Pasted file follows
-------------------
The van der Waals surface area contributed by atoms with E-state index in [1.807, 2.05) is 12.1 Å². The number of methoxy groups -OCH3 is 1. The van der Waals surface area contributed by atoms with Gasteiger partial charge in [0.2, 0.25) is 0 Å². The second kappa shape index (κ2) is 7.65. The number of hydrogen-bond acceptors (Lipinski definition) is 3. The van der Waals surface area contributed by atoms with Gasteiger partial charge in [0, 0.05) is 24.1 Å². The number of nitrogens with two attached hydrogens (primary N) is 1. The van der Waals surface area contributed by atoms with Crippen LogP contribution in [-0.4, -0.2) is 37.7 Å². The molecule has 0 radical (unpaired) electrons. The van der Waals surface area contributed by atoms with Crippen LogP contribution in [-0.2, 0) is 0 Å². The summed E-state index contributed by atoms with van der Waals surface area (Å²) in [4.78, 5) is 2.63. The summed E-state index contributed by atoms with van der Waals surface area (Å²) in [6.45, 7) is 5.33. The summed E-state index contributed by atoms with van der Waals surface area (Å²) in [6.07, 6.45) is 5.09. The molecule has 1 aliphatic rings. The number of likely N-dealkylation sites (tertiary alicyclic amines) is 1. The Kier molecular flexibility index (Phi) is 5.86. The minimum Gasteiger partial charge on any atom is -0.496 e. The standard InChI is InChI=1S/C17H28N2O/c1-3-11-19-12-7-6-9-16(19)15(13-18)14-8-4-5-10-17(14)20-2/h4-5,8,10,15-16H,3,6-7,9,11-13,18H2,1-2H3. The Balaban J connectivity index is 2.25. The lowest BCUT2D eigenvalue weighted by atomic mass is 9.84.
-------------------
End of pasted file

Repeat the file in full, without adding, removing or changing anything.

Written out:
The van der Waals surface area contributed by atoms with E-state index in [1.807, 2.05) is 12.1 Å². The number of methoxy groups -OCH3 is 1. The van der Waals surface area contributed by atoms with Gasteiger partial charge in [0.2, 0.25) is 0 Å². The second kappa shape index (κ2) is 7.65. The number of hydrogen-bond acceptors (Lipinski definition) is 3. The van der Waals surface area contributed by atoms with Gasteiger partial charge in [0, 0.05) is 24.1 Å². The number of nitrogens with two attached hydrogens (primary N) is 1. The van der Waals surface area contributed by atoms with Crippen LogP contribution in [-0.4, -0.2) is 37.7 Å². The molecule has 0 radical (unpaired) electrons. The van der Waals surface area contributed by atoms with Crippen LogP contribution in [-0.2, 0) is 0 Å². The summed E-state index contributed by atoms with van der Waals surface area (Å²) in [4.78, 5) is 2.63. The summed E-state index contributed by atoms with van der Waals surface area (Å²) in [6.45, 7) is 5.33. The summed E-state index contributed by atoms with van der Waals surface area (Å²) in [6.07, 6.45) is 5.09. The molecule has 1 aliphatic rings. The number of likely N-dealkylation sites (tertiary alicyclic amines) is 1. The Kier molecular flexibility index (Phi) is 5.86. The minimum Gasteiger partial charge on any atom is -0.496 e. The standard InChI is InChI=1S/C17H28N2O/c1-3-11-19-12-7-6-9-16(19)15(13-18)14-8-4-5-10-17(14)20-2/h4-5,8,10,15-16H,3,6-7,9,11-13,18H2,1-2H3. The Balaban J connectivity index is 2.25. The lowest BCUT2D eigenvalue weighted by atomic mass is 9.84.